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Google Earth Street View Image of Fort Sam Houston before it was Removed  (Source: BBC News)
Pentagon bans Google from taking images and video of military installations

Services like Google Earth are viewed by many to be nothing more than an interesting curiosity.  However, for the U.S. military and other world governments the satellite images and other footage Google offers on its Earth service represents a big security risk.

BBC News reports that the Pentagon has banned Google from filming inside and making detailed studies of U.S. military bases. The ban comes after detailed footage from inside and outside of the U.S. military base at Fort Sam Houston in Texas turned on up Google Earth’s Street View service.

Street View is a service of Google Earth that allows users of the application to travel down streets from the perspective of a car driver. The problem the Pentagon had with these images was that they were shot with great detail and were found to represent a significant security risk.

The defense department said in a statement quoted by BBC News, “Images include 360-degree views of the covered area to include access control points, barriers, headquarters, facilities and community areas.” The fear is that terrorists could use the detailed images to develop plans to attack the base.

Larry Yu, a Google spokesman, told BBC News that the decision to enter the US military base had been a “mistake.” Yu further said, “[it is] not our policy to request access to military installations, but in this instance the operator of the vehicle with the camera on top - which is how we go about capturing imagery for Street-View - requested permission to access a military installation, was given access, and after learning of the incident we quickly removed the imagery".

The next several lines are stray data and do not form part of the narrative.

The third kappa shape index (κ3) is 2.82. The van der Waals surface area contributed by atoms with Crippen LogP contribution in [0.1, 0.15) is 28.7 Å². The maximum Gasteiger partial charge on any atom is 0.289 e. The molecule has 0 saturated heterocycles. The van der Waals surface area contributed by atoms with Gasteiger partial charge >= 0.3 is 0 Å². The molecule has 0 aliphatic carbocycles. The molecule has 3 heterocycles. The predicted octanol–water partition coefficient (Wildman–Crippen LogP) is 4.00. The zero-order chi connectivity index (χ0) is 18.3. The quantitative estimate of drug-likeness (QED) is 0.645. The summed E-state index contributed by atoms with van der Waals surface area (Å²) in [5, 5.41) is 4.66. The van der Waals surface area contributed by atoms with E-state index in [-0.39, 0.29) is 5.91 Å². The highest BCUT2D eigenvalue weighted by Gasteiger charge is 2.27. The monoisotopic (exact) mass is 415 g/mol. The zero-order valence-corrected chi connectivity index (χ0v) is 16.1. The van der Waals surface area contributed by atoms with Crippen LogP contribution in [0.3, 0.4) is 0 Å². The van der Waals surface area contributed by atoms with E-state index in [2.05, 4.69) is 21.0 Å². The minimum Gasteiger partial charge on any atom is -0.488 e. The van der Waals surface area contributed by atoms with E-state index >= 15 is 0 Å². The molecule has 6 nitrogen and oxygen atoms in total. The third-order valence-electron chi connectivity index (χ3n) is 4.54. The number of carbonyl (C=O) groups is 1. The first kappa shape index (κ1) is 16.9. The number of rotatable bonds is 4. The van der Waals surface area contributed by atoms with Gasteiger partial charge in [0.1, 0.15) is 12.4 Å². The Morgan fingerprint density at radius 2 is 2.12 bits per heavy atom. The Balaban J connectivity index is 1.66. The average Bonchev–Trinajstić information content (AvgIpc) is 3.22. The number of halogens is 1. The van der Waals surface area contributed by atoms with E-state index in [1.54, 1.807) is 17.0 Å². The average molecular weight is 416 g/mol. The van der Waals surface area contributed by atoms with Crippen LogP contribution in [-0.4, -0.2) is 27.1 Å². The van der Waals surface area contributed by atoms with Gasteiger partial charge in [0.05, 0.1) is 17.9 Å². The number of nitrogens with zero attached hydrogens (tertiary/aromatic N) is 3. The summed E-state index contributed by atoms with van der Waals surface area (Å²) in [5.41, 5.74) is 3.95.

The U.S. military isn’t the only military force that has had problems with images shown on Google Earth. DailyTech reported in July of 2007 that satellite imagery form Google Earth had shown a new Chinese ballistic missile sub in dock. Indian officials became irate when images of its new Sukhoi 30 MK1 aircraft turned up on Google Earth as well.

A U.S. spy agency stated in May of 2007 that curbs needed to be placed on satellite images made available to the public.



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Umm...
By Spivonious on 3/7/2008 2:03:29 PM , Rating: 2
So let me get this straight...the Google car with a giant camera apparatus on the roof was allowed to enter a military base? Those guards should be court martialed.




RE: Umm...
By Darkk on 3/7/2008 3:10:23 PM , Rating: 2
I actually seen em before going down I580 last month in Californa. It's not obvious to everybody what it is because it's mounted on a 3 foot black pole with a thingy on top strapped to the roof that looks like a giant antenna and the car was unmarked, no stickers or logos of any kind. The security guards probably didn't know what it was. Still, they should have questioned it.

Darkk


RE: Umm...
By jimbojimbo on 3/7/2008 4:54:22 PM , Rating: 2
Some bases are so huge that cutting through them is the best way to get to your destination. I knew of at least one base that allowed licensed and insured drivers to cut through even if they weren't military and this was just a couple of years ago.


RE: Umm...
By walk2k on 3/7/2008 5:07:14 PM , Rating: 2
Many many military bases have public roads in them. It's not even a rare occurance. Tens of thousands of civilian vehicles drive thru them every day with absolutely no restrictions on the public areas.


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